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Marriage Equality and Religious Liberty Part IV: Other Contexts, The End of Religious Marriage(?), Final Thoughts

The patient reader who’s followed the preceding posts might now wonder if there are any cases, aside from the core where religions get to decide whom to marry, where I’d allow the religious exemption. There are.

The first is clearly set out and well-defended by Chai Feldblum in her contribution to Same Sex Marriage and Religious Liberty, entitled  “Moral Conflict and Conflicting Liberties.” Where a (usually religious) belief community sets up enterprises – like schools, day care centers, and summer camps – to inculcate certain values, they should enjoy an exemption from antidiscrimination laws (not limited to those recognizing same-sex marriages), as long as they are clear in their beliefs that homosexuality is wrong. And they must enroll only those who wish (for themselves or their children, I guess) to be inculcated in those beliefs, to dispel any idea that the enterprise is just a convenient vehicle for excluding gays and lesbians.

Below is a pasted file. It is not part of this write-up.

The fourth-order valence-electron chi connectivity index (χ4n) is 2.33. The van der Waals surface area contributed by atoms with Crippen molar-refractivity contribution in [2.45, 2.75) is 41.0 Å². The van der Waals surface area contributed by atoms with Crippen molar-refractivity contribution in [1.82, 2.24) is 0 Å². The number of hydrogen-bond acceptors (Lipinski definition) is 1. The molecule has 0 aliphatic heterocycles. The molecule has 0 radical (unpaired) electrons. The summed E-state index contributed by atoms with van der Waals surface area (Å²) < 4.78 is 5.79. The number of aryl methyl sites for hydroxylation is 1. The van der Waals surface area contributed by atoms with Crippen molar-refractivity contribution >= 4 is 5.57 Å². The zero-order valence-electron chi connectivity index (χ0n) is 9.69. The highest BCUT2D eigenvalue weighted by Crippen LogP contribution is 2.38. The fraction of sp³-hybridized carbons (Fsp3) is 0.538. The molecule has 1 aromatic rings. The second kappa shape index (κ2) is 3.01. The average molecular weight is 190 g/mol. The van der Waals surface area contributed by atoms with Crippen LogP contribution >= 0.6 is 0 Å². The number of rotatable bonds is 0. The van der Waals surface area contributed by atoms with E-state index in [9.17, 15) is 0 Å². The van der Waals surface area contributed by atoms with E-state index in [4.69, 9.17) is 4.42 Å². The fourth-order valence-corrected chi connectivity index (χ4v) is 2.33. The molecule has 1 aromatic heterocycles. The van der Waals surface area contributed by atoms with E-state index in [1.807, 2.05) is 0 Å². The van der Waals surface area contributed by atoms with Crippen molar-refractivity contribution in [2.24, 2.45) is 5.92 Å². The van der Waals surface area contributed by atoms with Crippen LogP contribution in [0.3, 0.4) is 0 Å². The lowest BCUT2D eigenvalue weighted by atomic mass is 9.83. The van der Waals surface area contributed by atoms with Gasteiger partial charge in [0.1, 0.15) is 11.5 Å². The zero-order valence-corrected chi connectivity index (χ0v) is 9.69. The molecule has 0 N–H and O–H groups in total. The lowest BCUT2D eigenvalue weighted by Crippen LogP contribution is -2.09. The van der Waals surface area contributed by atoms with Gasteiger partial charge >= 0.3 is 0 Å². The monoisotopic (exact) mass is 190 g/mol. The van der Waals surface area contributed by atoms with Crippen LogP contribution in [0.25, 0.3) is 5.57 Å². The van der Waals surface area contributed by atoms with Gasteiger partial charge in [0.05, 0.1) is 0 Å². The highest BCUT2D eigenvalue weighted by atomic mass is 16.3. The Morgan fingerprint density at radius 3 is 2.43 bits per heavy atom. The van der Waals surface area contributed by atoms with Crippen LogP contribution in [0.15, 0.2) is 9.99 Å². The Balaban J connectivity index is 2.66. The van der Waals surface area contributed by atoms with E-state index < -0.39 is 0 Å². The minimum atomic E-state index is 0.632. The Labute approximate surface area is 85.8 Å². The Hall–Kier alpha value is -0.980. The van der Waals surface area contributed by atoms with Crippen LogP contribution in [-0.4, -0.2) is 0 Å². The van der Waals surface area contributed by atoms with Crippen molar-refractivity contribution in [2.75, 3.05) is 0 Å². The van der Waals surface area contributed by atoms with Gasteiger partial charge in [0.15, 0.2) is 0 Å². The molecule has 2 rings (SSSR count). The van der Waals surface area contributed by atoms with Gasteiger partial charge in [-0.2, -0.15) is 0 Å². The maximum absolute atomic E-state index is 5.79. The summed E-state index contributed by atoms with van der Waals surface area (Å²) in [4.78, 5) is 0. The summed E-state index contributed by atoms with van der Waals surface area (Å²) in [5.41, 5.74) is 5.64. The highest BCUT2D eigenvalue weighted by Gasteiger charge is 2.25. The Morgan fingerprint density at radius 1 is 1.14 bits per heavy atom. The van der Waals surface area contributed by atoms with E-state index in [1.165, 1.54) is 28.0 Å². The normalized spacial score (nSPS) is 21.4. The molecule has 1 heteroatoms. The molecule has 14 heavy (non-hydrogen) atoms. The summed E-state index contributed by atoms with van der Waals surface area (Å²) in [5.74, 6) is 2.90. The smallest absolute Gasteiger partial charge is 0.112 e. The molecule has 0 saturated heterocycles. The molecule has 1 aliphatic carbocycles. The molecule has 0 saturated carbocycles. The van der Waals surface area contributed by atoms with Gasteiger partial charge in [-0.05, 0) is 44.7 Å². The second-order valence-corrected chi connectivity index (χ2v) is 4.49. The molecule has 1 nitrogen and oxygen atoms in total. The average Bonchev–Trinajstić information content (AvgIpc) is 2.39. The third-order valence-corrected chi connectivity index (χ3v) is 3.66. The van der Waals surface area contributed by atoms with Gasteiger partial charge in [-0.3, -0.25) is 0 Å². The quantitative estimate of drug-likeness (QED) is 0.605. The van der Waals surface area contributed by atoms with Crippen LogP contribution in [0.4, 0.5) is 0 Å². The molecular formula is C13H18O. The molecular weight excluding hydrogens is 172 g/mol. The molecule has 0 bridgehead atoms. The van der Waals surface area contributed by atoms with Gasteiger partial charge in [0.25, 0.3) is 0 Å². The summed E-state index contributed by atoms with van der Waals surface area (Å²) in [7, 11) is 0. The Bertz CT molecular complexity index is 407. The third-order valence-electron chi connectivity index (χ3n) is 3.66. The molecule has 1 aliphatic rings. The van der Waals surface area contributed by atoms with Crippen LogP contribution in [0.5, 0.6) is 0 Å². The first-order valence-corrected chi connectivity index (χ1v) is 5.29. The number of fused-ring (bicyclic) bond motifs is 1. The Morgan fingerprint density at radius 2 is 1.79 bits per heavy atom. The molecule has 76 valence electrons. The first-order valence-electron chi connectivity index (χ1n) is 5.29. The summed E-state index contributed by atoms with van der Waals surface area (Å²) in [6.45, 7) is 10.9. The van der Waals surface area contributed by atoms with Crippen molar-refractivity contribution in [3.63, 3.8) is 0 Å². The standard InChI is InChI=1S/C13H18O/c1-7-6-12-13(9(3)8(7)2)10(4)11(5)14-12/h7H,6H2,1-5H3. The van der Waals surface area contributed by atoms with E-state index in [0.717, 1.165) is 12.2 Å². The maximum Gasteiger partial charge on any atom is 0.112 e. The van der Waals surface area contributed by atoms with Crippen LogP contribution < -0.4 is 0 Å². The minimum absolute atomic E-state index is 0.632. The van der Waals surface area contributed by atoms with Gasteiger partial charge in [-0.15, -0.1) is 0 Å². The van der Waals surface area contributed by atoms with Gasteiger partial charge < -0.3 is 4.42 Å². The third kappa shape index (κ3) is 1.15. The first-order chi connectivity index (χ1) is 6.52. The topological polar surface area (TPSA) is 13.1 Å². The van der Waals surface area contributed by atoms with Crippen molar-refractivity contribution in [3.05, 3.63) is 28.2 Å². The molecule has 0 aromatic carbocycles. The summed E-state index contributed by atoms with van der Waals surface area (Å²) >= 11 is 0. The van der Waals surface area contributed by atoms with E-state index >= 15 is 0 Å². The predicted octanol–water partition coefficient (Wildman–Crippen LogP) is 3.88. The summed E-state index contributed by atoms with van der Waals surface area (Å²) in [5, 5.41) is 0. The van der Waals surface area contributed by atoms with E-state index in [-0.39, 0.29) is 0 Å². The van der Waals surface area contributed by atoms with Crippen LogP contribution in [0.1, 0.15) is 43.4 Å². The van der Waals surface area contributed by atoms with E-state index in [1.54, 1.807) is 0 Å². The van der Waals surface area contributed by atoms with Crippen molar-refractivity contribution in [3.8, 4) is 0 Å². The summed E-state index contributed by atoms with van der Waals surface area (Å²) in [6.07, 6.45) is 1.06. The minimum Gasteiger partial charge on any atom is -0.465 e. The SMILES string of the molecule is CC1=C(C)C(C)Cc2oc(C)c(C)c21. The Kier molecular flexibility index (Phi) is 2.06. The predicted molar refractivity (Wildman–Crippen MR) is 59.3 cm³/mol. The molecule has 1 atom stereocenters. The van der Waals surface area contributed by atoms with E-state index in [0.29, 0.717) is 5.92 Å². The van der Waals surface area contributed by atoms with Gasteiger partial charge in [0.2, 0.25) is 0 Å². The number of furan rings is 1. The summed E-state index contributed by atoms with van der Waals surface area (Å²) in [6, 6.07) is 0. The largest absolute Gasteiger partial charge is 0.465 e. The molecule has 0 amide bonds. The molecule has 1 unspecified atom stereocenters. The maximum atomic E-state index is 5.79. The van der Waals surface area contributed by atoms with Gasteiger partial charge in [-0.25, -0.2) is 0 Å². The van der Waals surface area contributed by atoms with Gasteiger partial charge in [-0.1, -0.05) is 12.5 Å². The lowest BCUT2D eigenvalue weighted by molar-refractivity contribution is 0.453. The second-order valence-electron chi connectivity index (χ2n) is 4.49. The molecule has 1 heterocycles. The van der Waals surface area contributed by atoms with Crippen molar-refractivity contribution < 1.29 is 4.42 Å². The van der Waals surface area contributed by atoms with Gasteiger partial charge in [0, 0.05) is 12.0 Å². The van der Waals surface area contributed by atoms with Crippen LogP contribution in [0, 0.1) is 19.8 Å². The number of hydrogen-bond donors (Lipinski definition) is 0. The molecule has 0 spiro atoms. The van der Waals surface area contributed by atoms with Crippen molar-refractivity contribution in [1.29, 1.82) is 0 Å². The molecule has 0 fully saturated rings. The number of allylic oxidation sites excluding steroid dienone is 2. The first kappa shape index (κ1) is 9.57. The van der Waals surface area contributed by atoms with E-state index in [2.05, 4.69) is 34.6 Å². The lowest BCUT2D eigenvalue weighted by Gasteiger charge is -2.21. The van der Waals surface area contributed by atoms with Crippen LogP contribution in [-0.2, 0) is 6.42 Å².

Another exemption I’d support is for religiously affiliated organizations, assuming that the religion with which they’re affiliated views homosexuality or same-sex unions as immoral. I’m not talking about employment (except maybe at the highest levels, per Feldblum) nor benefits (and why should benefits be tied to marriage in the first place, I often wonder?), but about the kinds of interactions that would be particularly hard for such an organization to countenance. These would need to be debated and then spelled out, but would include – to be specific – adoption placement. There are typically many public  and private adoption services, and I can’t see harm to a same-sex couple (or individual) in being directed to an organization that will – let’s face  it – work harder to find a suitable placement for them than, say, Catholic Charities. Surely here respect for both sides counsels the exemption.

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